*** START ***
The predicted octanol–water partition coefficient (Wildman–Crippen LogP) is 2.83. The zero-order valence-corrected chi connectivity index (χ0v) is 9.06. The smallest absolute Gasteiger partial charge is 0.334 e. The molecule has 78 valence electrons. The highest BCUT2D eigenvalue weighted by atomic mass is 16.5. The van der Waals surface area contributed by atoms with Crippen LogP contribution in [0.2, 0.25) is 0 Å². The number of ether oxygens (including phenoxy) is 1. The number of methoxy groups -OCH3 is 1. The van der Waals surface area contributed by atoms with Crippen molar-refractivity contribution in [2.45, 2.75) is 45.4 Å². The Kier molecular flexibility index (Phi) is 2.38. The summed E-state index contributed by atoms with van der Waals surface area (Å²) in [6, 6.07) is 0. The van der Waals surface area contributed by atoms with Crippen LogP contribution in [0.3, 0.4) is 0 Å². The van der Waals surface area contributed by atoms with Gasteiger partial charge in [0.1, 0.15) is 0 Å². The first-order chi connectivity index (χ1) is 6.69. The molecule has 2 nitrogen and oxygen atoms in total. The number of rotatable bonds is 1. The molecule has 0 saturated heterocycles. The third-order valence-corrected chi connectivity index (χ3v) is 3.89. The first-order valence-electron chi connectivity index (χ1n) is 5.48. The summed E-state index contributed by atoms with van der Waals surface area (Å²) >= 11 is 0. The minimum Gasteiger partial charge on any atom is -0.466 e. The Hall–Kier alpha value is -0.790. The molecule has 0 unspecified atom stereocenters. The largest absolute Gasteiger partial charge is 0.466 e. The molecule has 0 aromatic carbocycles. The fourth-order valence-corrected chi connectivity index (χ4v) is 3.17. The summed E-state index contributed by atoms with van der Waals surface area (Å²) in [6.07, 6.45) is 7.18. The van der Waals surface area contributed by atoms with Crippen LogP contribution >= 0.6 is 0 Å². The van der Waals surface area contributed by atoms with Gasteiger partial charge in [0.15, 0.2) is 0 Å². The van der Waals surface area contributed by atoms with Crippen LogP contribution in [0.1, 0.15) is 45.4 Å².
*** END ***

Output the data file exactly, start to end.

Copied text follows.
The predicted octanol–water partition coefficient (Wildman–Crippen LogP) is 2.83. The zero-order valence-corrected chi connectivity index (χ0v) is 9.06. The smallest absolute Gasteiger partial charge is 0.334 e. The molecule has 78 valence electrons. The highest BCUT2D eigenvalue weighted by atomic mass is 16.5. The van der Waals surface area contributed by atoms with Crippen LogP contribution in [0.2, 0.25) is 0 Å². The number of ether oxygens (including phenoxy) is 1. The number of methoxy groups -OCH3 is 1. The van der Waals surface area contributed by atoms with Crippen molar-refractivity contribution in [2.45, 2.75) is 45.4 Å². The Kier molecular flexibility index (Phi) is 2.38. The summed E-state index contributed by atoms with van der Waals surface area (Å²) in [6, 6.07) is 0. The van der Waals surface area contributed by atoms with Crippen LogP contribution in [0.3, 0.4) is 0 Å². The van der Waals surface area contributed by atoms with Gasteiger partial charge in [0.1, 0.15) is 0 Å². The first-order chi connectivity index (χ1) is 6.69. The molecule has 2 nitrogen and oxygen atoms in total. The number of rotatable bonds is 1. The molecule has 0 saturated heterocycles. The third-order valence-corrected chi connectivity index (χ3v) is 3.89. The first-order valence-electron chi connectivity index (χ1n) is 5.48. The summed E-state index contributed by atoms with van der Waals surface area (Å²) >= 11 is 0. The minimum Gasteiger partial charge on any atom is -0.466 e. The Hall–Kier alpha value is -0.790. The molecule has 0 unspecified atom stereocenters. The largest absolute Gasteiger partial charge is 0.466 e. The molecule has 0 aromatic carbocycles. The fourth-order valence-corrected chi connectivity index (χ4v) is 3.17. The summed E-state index contributed by atoms with van der Waals surface area (Å²) in [6.07, 6.45) is 7.18. The van der Waals surface area contributed by atoms with Crippen LogP contribution >= 0.6 is 0 Å². The van der Waals surface area contributed by atoms with Gasteiger partial charge in [0.15, 0.2) is 0 Å². The van der Waals surface area contributed by atoms with Crippen LogP contribution in [0.1, 0.15) is 45.4 Å².